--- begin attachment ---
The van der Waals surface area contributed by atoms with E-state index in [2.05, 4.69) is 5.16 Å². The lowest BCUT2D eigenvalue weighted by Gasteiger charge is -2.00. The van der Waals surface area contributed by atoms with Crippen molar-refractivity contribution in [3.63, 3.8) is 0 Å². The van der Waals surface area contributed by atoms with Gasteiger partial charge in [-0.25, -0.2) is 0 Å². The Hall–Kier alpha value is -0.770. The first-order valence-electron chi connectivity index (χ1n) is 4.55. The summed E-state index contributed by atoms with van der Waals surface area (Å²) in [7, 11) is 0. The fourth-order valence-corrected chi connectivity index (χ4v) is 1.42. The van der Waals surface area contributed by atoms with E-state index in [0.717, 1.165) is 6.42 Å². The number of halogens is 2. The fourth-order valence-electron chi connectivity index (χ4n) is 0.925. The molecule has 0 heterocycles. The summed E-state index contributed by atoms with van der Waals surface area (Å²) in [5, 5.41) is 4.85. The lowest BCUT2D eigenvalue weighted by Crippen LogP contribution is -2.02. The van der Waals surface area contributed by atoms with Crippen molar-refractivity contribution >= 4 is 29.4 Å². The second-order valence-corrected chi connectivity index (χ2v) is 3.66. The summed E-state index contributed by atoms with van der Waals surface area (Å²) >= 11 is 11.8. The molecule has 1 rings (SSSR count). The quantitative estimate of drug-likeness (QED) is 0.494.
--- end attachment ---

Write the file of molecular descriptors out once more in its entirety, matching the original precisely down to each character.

The van der Waals surface area contributed by atoms with E-state index in [2.05, 4.69) is 5.16 Å². The lowest BCUT2D eigenvalue weighted by Gasteiger charge is -2.00. The van der Waals surface area contributed by atoms with Crippen molar-refractivity contribution in [3.63, 3.8) is 0 Å². The van der Waals surface area contributed by atoms with Gasteiger partial charge in [-0.25, -0.2) is 0 Å². The Hall–Kier alpha value is -0.770. The first-order valence-electron chi connectivity index (χ1n) is 4.55. The summed E-state index contributed by atoms with van der Waals surface area (Å²) in [7, 11) is 0. The fourth-order valence-corrected chi connectivity index (χ4v) is 1.42. The van der Waals surface area contributed by atoms with E-state index in [0.717, 1.165) is 6.42 Å². The number of halogens is 2. The fourth-order valence-electron chi connectivity index (χ4n) is 0.925. The molecule has 0 heterocycles. The summed E-state index contributed by atoms with van der Waals surface area (Å²) in [5, 5.41) is 4.85. The lowest BCUT2D eigenvalue weighted by Crippen LogP contribution is -2.02. The van der Waals surface area contributed by atoms with Crippen molar-refractivity contribution >= 4 is 29.4 Å². The second-order valence-corrected chi connectivity index (χ2v) is 3.66. The summed E-state index contributed by atoms with van der Waals surface area (Å²) >= 11 is 11.8. The molecule has 1 rings (SSSR count). The quantitative estimate of drug-likeness (QED) is 0.494.